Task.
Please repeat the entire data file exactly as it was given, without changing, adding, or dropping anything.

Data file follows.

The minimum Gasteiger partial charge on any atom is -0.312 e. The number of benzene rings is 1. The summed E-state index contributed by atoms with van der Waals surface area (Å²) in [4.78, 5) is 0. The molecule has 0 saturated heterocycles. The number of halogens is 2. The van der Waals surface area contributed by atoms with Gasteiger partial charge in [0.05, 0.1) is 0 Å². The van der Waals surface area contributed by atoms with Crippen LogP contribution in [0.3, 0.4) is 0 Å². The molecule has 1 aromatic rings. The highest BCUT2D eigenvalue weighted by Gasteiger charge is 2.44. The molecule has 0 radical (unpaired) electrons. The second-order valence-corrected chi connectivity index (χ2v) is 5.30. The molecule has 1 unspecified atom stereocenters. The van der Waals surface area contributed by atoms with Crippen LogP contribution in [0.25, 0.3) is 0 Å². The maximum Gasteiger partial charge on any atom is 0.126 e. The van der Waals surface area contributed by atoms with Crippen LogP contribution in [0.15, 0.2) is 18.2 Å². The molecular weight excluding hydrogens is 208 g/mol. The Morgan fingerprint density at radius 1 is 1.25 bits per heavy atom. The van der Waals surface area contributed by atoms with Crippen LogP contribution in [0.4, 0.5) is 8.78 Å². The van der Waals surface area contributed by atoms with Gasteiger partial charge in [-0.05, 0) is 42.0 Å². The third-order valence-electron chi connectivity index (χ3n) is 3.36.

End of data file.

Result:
The minimum Gasteiger partial charge on any atom is -0.312 e. The number of benzene rings is 1. The summed E-state index contributed by atoms with van der Waals surface area (Å²) in [4.78, 5) is 0. The molecule has 0 saturated heterocycles. The number of halogens is 2. The van der Waals surface area contributed by atoms with Gasteiger partial charge in [0.05, 0.1) is 0 Å². The van der Waals surface area contributed by atoms with Crippen LogP contribution in [0.3, 0.4) is 0 Å². The molecule has 1 aromatic rings. The highest BCUT2D eigenvalue weighted by Gasteiger charge is 2.44. The molecule has 0 radical (unpaired) electrons. The second-order valence-corrected chi connectivity index (χ2v) is 5.30. The molecule has 1 unspecified atom stereocenters. The van der Waals surface area contributed by atoms with Crippen LogP contribution in [0.25, 0.3) is 0 Å². The maximum Gasteiger partial charge on any atom is 0.126 e. The van der Waals surface area contributed by atoms with Crippen LogP contribution in [0.15, 0.2) is 18.2 Å². The molecular weight excluding hydrogens is 208 g/mol. The Morgan fingerprint density at radius 1 is 1.25 bits per heavy atom. The van der Waals surface area contributed by atoms with Crippen LogP contribution in [0.4, 0.5) is 8.78 Å². The van der Waals surface area contributed by atoms with Gasteiger partial charge in [-0.05, 0) is 42.0 Å². The third-order valence-electron chi connectivity index (χ3n) is 3.36.